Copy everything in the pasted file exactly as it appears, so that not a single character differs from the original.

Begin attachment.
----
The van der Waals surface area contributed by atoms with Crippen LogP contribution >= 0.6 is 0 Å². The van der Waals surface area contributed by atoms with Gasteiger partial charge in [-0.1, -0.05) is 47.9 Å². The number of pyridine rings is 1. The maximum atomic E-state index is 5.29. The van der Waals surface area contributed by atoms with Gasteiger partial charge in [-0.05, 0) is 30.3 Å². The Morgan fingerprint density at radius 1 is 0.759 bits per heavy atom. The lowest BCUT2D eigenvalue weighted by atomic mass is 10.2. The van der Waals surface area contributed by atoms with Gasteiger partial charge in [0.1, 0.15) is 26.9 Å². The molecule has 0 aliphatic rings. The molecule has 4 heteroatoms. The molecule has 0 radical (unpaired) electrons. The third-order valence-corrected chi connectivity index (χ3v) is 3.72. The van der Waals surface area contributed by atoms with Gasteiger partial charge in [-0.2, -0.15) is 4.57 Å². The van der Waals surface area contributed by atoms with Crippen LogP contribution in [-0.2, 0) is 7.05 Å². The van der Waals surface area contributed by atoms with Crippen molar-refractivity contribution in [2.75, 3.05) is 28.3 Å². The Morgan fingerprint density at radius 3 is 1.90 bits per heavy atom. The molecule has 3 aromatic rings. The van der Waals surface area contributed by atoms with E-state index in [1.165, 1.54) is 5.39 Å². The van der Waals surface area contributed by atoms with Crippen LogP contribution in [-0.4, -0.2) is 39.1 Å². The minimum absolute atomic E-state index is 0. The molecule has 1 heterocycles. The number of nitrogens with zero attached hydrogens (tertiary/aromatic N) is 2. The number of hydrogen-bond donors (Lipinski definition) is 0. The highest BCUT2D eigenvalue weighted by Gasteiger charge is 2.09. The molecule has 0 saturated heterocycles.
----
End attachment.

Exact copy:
The van der Waals surface area contributed by atoms with Crippen LogP contribution >= 0.6 is 0 Å². The van der Waals surface area contributed by atoms with Gasteiger partial charge in [-0.1, -0.05) is 47.9 Å². The number of pyridine rings is 1. The maximum atomic E-state index is 5.29. The van der Waals surface area contributed by atoms with Gasteiger partial charge in [-0.05, 0) is 30.3 Å². The Morgan fingerprint density at radius 1 is 0.759 bits per heavy atom. The lowest BCUT2D eigenvalue weighted by atomic mass is 10.2. The van der Waals surface area contributed by atoms with Gasteiger partial charge in [0.1, 0.15) is 26.9 Å². The molecule has 0 aliphatic rings. The molecule has 4 heteroatoms. The molecule has 0 radical (unpaired) electrons. The third-order valence-corrected chi connectivity index (χ3v) is 3.72. The van der Waals surface area contributed by atoms with Gasteiger partial charge in [-0.2, -0.15) is 4.57 Å². The van der Waals surface area contributed by atoms with Crippen LogP contribution in [-0.2, 0) is 7.05 Å². The van der Waals surface area contributed by atoms with Crippen molar-refractivity contribution in [2.75, 3.05) is 28.3 Å². The Morgan fingerprint density at radius 3 is 1.90 bits per heavy atom. The molecule has 3 aromatic rings. The van der Waals surface area contributed by atoms with E-state index in [1.165, 1.54) is 5.39 Å². The van der Waals surface area contributed by atoms with Crippen LogP contribution in [-0.4, -0.2) is 39.1 Å². The minimum absolute atomic E-state index is 0. The molecule has 1 heterocycles. The number of nitrogens with zero attached hydrogens (tertiary/aromatic N) is 2. The number of hydrogen-bond donors (Lipinski definition) is 0. The highest BCUT2D eigenvalue weighted by Gasteiger charge is 2.09. The molecule has 0 saturated heterocycles.